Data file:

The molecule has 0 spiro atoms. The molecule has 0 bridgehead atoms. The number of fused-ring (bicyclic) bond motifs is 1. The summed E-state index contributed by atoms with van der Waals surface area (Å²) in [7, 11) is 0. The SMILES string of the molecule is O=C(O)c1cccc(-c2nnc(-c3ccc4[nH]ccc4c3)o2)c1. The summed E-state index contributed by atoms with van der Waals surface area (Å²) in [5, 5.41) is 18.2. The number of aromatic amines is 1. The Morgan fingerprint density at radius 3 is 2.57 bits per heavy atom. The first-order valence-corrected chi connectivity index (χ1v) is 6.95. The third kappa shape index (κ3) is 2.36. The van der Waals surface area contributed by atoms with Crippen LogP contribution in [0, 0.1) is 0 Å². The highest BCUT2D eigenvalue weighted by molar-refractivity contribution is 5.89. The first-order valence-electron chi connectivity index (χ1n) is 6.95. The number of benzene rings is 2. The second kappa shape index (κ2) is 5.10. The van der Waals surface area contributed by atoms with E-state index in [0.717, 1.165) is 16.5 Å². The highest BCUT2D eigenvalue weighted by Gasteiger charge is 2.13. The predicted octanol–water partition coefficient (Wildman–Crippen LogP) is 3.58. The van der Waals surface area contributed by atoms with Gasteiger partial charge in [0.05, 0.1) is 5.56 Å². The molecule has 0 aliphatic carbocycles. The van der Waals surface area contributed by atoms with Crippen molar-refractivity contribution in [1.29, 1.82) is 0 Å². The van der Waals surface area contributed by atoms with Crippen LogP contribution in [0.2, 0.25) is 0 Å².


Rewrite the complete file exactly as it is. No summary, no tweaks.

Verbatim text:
The molecule has 0 spiro atoms. The molecule has 0 bridgehead atoms. The number of fused-ring (bicyclic) bond motifs is 1. The summed E-state index contributed by atoms with van der Waals surface area (Å²) in [7, 11) is 0. The SMILES string of the molecule is O=C(O)c1cccc(-c2nnc(-c3ccc4[nH]ccc4c3)o2)c1. The summed E-state index contributed by atoms with van der Waals surface area (Å²) in [5, 5.41) is 18.2. The number of aromatic amines is 1. The Morgan fingerprint density at radius 3 is 2.57 bits per heavy atom. The first-order valence-corrected chi connectivity index (χ1v) is 6.95. The third kappa shape index (κ3) is 2.36. The van der Waals surface area contributed by atoms with Crippen LogP contribution in [0, 0.1) is 0 Å². The highest BCUT2D eigenvalue weighted by molar-refractivity contribution is 5.89. The first-order valence-electron chi connectivity index (χ1n) is 6.95. The number of benzene rings is 2. The second kappa shape index (κ2) is 5.10. The van der Waals surface area contributed by atoms with E-state index in [0.717, 1.165) is 16.5 Å². The highest BCUT2D eigenvalue weighted by Gasteiger charge is 2.13. The predicted octanol–water partition coefficient (Wildman–Crippen LogP) is 3.58. The van der Waals surface area contributed by atoms with Gasteiger partial charge in [0.05, 0.1) is 5.56 Å². The molecule has 0 aliphatic carbocycles. The van der Waals surface area contributed by atoms with Crippen molar-refractivity contribution in [1.29, 1.82) is 0 Å². The van der Waals surface area contributed by atoms with Crippen LogP contribution in [0.2, 0.25) is 0 Å².